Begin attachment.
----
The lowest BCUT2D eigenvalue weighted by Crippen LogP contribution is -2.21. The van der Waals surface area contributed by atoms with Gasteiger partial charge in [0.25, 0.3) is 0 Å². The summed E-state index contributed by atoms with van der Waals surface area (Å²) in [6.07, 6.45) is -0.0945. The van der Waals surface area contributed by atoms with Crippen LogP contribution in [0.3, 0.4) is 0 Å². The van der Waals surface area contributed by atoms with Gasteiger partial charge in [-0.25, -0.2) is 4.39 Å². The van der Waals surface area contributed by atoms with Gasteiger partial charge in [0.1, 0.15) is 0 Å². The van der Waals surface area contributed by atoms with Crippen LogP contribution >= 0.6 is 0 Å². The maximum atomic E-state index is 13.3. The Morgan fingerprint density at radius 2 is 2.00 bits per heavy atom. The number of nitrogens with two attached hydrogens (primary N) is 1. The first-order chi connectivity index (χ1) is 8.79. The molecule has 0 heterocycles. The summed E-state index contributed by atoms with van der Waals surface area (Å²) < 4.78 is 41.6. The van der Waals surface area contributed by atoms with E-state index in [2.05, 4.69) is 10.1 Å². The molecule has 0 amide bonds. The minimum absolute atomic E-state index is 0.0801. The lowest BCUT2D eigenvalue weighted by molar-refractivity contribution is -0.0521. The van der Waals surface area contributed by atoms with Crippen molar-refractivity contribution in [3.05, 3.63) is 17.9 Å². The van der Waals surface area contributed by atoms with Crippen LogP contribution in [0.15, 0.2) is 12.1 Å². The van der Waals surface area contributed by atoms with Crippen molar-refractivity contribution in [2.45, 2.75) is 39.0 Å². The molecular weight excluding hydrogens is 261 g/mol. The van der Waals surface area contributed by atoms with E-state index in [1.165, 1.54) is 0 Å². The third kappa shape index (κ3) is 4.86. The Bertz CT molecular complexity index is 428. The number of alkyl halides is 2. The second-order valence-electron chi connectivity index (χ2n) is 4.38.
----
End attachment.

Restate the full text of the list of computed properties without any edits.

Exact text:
The lowest BCUT2D eigenvalue weighted by Crippen LogP contribution is -2.21. The van der Waals surface area contributed by atoms with Gasteiger partial charge in [0.25, 0.3) is 0 Å². The summed E-state index contributed by atoms with van der Waals surface area (Å²) in [6.07, 6.45) is -0.0945. The van der Waals surface area contributed by atoms with Crippen LogP contribution in [0.3, 0.4) is 0 Å². The van der Waals surface area contributed by atoms with Gasteiger partial charge in [-0.25, -0.2) is 4.39 Å². The van der Waals surface area contributed by atoms with Gasteiger partial charge in [0.1, 0.15) is 0 Å². The van der Waals surface area contributed by atoms with Crippen LogP contribution >= 0.6 is 0 Å². The maximum atomic E-state index is 13.3. The Morgan fingerprint density at radius 2 is 2.00 bits per heavy atom. The number of nitrogens with two attached hydrogens (primary N) is 1. The first-order chi connectivity index (χ1) is 8.79. The molecule has 0 heterocycles. The summed E-state index contributed by atoms with van der Waals surface area (Å²) < 4.78 is 41.6. The van der Waals surface area contributed by atoms with E-state index in [2.05, 4.69) is 10.1 Å². The molecule has 0 amide bonds. The minimum absolute atomic E-state index is 0.0801. The lowest BCUT2D eigenvalue weighted by molar-refractivity contribution is -0.0521. The van der Waals surface area contributed by atoms with Crippen molar-refractivity contribution in [3.05, 3.63) is 17.9 Å². The van der Waals surface area contributed by atoms with Crippen LogP contribution in [0.15, 0.2) is 12.1 Å². The van der Waals surface area contributed by atoms with Crippen molar-refractivity contribution in [2.45, 2.75) is 39.0 Å². The molecular weight excluding hydrogens is 261 g/mol. The van der Waals surface area contributed by atoms with E-state index in [1.165, 1.54) is 0 Å². The third kappa shape index (κ3) is 4.86. The Bertz CT molecular complexity index is 428. The number of alkyl halides is 2. The second-order valence-electron chi connectivity index (χ2n) is 4.38.